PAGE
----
US midterm elections - Russia’s interference

US midterm elections - Russia’s interference
Mike Pompeo, the head of the CIA has warned that Russia is set to continue its campaign of meddling in foreign elections by targeting the congressional midterm races in America..

Mike Pompeo, the head of CIA has warned that Russia is set to continue its campaign of meddling in foreign elections by targeting the congressional midterm races in America. The director of the agency told the BBC he had not seen a “significant decrease” in Russian activity and his concerns extend to the House and Senate polls in November.

Mike Pompeo

Mike Pompeo was a hard-line Republican congressman before President Donald Trump appointed him to direct the CIA. The former Tea Party representative from Kansas is seen as a Trump loyalist who has performed a delicate balancing act in managing frayed relations between the spy agency and a commander-in-chief who compared America's intelligence services to Nazis.

He has in the past played down findings by the CIA that the Russians attempted to influence last year's US election.

Background

For more than a year the Trump-Russia affair has dominated front pages and mired the president's administration in controversy.

President Trump's campaign and transition teams have been accused of colluding with Russian agents to influence the US election in the Republican candidate's favour. US intelligence agencies, including the CIA and NSA, concluded with "high confidence" in 2016 that Russia was behind an effort to thumb the scale of the US election for Trump.

Both the Russian and US presidents have poured scorn on suggestions of collusion, with Trump calling it "the greatest political witch hunt in history".

At least 12 Trump associates had contacts with Russians during the campaign or transition, according to an analysis of public records by CNN, with at least 19 face-to-face interactions with Russians or Kremlin-linked figures and at least 51 individual communications.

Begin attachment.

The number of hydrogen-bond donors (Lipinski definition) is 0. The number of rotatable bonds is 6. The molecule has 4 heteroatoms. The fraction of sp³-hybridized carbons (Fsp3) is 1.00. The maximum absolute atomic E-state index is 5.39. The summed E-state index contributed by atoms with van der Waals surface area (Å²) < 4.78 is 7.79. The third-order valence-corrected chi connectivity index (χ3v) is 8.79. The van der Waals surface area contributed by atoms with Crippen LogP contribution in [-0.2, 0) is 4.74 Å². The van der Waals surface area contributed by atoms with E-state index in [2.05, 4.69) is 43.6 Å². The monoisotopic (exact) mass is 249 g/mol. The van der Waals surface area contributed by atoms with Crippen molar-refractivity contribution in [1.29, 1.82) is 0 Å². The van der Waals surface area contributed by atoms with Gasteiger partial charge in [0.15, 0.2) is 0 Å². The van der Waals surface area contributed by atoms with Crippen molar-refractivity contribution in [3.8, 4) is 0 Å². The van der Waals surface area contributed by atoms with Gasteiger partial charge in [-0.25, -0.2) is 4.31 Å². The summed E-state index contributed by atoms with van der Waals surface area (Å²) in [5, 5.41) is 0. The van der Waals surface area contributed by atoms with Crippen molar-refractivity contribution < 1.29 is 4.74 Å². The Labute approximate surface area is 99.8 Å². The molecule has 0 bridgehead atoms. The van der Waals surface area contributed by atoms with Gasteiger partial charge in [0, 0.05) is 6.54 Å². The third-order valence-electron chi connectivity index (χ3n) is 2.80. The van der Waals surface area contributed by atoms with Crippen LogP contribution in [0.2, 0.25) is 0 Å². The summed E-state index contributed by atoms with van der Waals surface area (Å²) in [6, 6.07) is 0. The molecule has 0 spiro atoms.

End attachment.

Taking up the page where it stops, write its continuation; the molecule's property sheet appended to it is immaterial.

Trump aides known to have had contact with Russians include the president's son-in-law and adviser Jared Kushner, his son Donald Trump Jr, former National Security Adviser Michael Flynn, and the Attorney General Jeff Sessions.

The president's supporters point out that interactions with foreign nationals are routine during any White House campaign, but two Trump aides have admitted lying about the encounters.

How did Russia hack a US election?

Russia didn’t. Hacking voter machines, and rigging elections generally, is very, very difficult. But what about hacking people?

US intelligence chiefs say Russia effectively ran a two-pronged operation. The first prong in mid-2016 allegedly involved sending rafts of so-called "phishing" emails to figures in the Democratic party - an unsophisticated method used by everyone from state-sponsored actors to low-level scammers for duping people into giving up their passwords.

Hackers gained access to the Democratic National Committee's systems and leaked tens of thousands of emails revealing the inner workings of the Clinton campaign and the party's operations, along with mundane, embarrassing details.